Was a driving day. We drove 275 miles from Jasper to Kamloops. It was a beautiful drive and two lanes pretty much the whole way. We went from 32 degrees in Jasper to 80 degrees in Kamloops. It's a fairly large town but not particularly distinguishable from some others we've driven through. This was our stop over spot before heading to Vancouver. We had a good dinner then spent a sedate evening in our room facing the river and reading. It was nice to be still for a few hours.
We had a beautiful morning start on the South Thompson river in Kamloops and a delicious breakfast. We met couples from France and Switzerland who were traveling to Jasper from Kamloops. The conversation was interesting and breakfast was quite tastey. We headed to Vancouver this day to catch the ferry over to Vancouver Island with our destination in Duncan (267 miles). It was a gorgeous day for a ferry ride through the San Juans.
Below are shots from the B&B in Kamloops of the river.
We went to the Pacific Northwest Raptors "park" in Duncan, BC today. We spent most of the day visiting the birds, holding/handling the birds, flying the birds and even making a couple birds "laugh". Jamie was our expert handler and showed us the ropes.
This is Gollum, a Harris Hawk; nickname Gaullie. This is the guy we flew through the woods.
This is Elton. He was a total sweetheart. Very few raptors like to be touched (petted) but Elton loved to have the top of his beak rubbed. He make a sound like he was purring, would close his eyes and tilt his head so you could get a good angle on it.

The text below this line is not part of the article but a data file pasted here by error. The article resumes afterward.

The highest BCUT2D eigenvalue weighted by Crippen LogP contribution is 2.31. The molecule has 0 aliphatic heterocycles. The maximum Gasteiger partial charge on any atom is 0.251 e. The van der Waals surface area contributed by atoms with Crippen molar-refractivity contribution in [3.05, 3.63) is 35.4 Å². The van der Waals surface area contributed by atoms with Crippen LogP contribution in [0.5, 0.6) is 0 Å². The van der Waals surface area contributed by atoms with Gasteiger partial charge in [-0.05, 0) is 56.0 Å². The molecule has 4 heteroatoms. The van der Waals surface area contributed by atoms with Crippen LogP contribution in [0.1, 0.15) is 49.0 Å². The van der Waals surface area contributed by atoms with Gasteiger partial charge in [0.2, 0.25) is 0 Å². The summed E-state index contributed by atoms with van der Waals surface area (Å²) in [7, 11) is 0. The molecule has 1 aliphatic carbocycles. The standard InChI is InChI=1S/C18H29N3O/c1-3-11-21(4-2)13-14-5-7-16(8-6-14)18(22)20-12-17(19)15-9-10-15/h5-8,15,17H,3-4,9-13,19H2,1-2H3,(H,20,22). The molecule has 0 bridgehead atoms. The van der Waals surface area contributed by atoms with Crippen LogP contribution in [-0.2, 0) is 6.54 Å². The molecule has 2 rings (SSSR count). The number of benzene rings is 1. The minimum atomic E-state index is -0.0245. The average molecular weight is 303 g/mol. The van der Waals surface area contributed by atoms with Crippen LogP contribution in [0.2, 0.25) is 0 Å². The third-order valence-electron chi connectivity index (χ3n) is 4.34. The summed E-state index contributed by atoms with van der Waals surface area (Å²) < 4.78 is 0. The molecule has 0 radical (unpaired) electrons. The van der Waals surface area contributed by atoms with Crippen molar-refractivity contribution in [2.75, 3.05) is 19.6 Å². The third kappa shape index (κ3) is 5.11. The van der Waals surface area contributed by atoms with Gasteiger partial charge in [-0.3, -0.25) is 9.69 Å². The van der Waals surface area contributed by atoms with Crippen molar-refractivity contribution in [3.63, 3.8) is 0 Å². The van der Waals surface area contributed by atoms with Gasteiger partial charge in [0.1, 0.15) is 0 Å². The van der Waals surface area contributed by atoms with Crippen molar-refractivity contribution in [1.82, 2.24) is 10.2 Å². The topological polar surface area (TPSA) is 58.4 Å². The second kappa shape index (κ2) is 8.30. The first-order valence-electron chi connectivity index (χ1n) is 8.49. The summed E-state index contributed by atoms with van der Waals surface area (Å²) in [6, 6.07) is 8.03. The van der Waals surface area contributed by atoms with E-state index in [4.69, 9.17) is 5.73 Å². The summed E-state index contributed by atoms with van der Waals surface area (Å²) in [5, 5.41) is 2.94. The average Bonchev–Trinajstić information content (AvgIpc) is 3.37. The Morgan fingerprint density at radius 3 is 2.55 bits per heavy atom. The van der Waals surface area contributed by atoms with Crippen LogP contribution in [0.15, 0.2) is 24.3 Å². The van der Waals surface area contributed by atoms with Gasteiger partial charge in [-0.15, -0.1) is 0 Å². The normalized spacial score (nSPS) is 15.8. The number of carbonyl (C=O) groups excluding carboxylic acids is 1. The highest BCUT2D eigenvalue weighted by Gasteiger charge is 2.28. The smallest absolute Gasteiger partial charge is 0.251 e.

Elton enjoying the sun after a beak rub
The Kukaburra's are adorable and had a whole vocabulary of sounds. At times they sounded like cats with a deep meowing sound. You could also get them to laugh by trilling and rolling an 'r' sound at a high pitch. The are Boomer and Roo. The male has the longer stripe of black feathers under his eyes. Watch the video below, Terrie got them to laugh.
This is Arctos, the Great Horned Owl. He's about 4 months old and is just learning the ropes of being trained to the glove. Out handler said training owls is like training cats. They think totally differently than the other raptors and are easily distracted by other things going on. They hunt by sound rather than relying on their eye sight, and actually have a blind spot up close to their face. The move their whole body to see and it looks like they're dancing.
We also got to feed a Maribou Stork named Gaston. Our handler was a bit apprehensive about letting strangers into his pen. Gaston stands about 4½ feet tall and has a wing span of 10 feet. This raptor handled us strangers like a champ and easlily gobbled down ½ a raw chicken.
We watched a flying demonstration with a bald eagle, a barn owl, a harris hawk, a perriguine falcon (fasted bird on the planet) and a turkey vulture. All equally fascinating. Also got very up close with a fully grown, three month old Golden Eagle named Ares. This santuary has about 120 birds, some are rescues, some are movie stars and some are paid to work at airports and landfills, chasing away nuisance birds. It was a fascinating day and we hope to visit again.
Tomorrow we're off to Victoria, BC then home on Tuesday. It's been an outstanding trip. We met interesting people, saw some amazingly beautifyl places on this planet and had some unique experiences. We'll definitely be back to Canada someday soon.